(Warning: Contains loud noises.)

According to NASA's latest estimates, the meteor is believed to have had a diameter of around 55 feet, about ten feet longer than a typical US schoolbus. Estimated mass was in the region of 10,000 tons, suggesting a fairly dense rocky makeup. Within just 32.5 seconds of entering earth's atmosphere somewhere over Alaska at a shallow 20-degree angle and with a staggering speed of 40,000 miles per hour, the meteor broke up some 12-15 miles above the city. Although NASA scientists believe some large debris will have made it to the ground, it won't have been the cause of the damage. The altitude and speed at which the meteor shattered will have allowed the debris to continue on for many miles past the city, and into the snowy countryside beyond.

The sonic boom from the explosion shattered windows and set off car alarms.
(Warning: Contains loud noises.)

Instead, it was the shockwaves created by the meteor's explosion that shattered windows across Chelyabinsk, and in at least one case caused the partial collapse of a building. That explosion, NASA says, released around 500 kilotons of energy. By way of comparison, the two atomic bombs dropped over Hiroshima and Nagasaki towards the end of World War II released 16 and 21 kilotons respectively. In fact, the meteor's energy release was equal to that of Ivy King, the largest pure fission bomb ever tested by the United States.

More windows shattered by the arrival of the sonic boom.
(Warning: Contains loud noises.)

Thankfully, given the event's proximity to such a large urban area, there haven't yet been any reports of fatalities. Over a thousand people are said to have sought medical assistance, however, making this the most significant meteor event on record in terms of the number injured. Most of these injuries are reportedly due to broken glass, and only around fifty individuals required hospitalization. Reporting from the New York Times gives some insight on these, including a teacher who saved many of her students with an order to hide under their desks after the initial flash of light, but reportedly sustained a serious injury from broken glass herself. Early estimates are that damage is in the region of a billion rubles (US$33 million).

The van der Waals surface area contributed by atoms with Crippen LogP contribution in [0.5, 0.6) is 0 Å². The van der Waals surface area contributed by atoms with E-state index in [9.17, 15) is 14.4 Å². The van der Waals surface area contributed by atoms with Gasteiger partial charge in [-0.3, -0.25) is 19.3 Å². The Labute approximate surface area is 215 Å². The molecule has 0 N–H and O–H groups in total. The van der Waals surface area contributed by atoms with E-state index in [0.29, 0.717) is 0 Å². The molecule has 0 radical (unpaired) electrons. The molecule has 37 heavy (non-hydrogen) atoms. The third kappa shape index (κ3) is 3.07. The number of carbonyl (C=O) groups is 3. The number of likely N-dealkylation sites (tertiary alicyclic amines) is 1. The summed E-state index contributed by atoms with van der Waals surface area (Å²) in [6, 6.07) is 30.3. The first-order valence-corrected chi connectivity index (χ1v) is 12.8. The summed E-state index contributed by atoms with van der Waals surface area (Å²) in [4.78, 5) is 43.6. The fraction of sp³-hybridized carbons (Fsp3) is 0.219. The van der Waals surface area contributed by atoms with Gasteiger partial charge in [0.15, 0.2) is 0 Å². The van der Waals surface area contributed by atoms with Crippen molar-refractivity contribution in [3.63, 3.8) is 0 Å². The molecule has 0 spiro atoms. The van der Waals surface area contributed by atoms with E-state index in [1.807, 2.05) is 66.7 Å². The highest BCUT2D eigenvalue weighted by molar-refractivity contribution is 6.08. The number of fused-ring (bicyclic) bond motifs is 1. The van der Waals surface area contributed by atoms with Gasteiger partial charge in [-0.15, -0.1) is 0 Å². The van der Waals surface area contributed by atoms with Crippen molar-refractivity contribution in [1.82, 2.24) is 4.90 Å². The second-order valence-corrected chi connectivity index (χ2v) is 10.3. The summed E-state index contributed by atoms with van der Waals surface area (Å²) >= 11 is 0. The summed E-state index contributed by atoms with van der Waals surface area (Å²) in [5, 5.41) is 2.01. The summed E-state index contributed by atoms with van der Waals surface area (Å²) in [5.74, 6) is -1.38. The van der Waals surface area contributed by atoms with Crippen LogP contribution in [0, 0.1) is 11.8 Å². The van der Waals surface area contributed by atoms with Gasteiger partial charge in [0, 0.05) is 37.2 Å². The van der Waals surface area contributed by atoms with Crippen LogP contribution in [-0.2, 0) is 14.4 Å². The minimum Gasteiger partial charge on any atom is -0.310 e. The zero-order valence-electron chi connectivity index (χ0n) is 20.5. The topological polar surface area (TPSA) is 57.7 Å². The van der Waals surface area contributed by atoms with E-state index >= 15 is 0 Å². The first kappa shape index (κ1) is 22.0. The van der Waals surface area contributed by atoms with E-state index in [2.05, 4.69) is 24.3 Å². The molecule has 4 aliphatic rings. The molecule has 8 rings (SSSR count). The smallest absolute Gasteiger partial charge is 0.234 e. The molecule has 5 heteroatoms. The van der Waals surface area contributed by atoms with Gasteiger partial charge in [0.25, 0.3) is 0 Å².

Students in this classroom were fortunate not to have been injured by flying glass.
(Warning: Contains loud noises.)

As for the meteor itself, although a search is underway, no signs have yet been found of where it landed. Early reports were that a large piece of the meteor had splashed down in nearby Lake Chebarkul, but more recent articles suggest that divers have completed a search of the lake without finding any evidence to back this up. It's likely that some traces will eventually be found, but with the debris spread over a large and mostly uninhabited area, it's certain to take some time. Whatever can be found will likely have significant value for research, and may have a lot to tell us about the meteor itself. Even if no trace is found, though, the event has already been documented more richly than any other we can recall, thanks to the pervasive nature of digital imaging.

(Image of Perseid meteor from International Space Station courtesy of NASA.)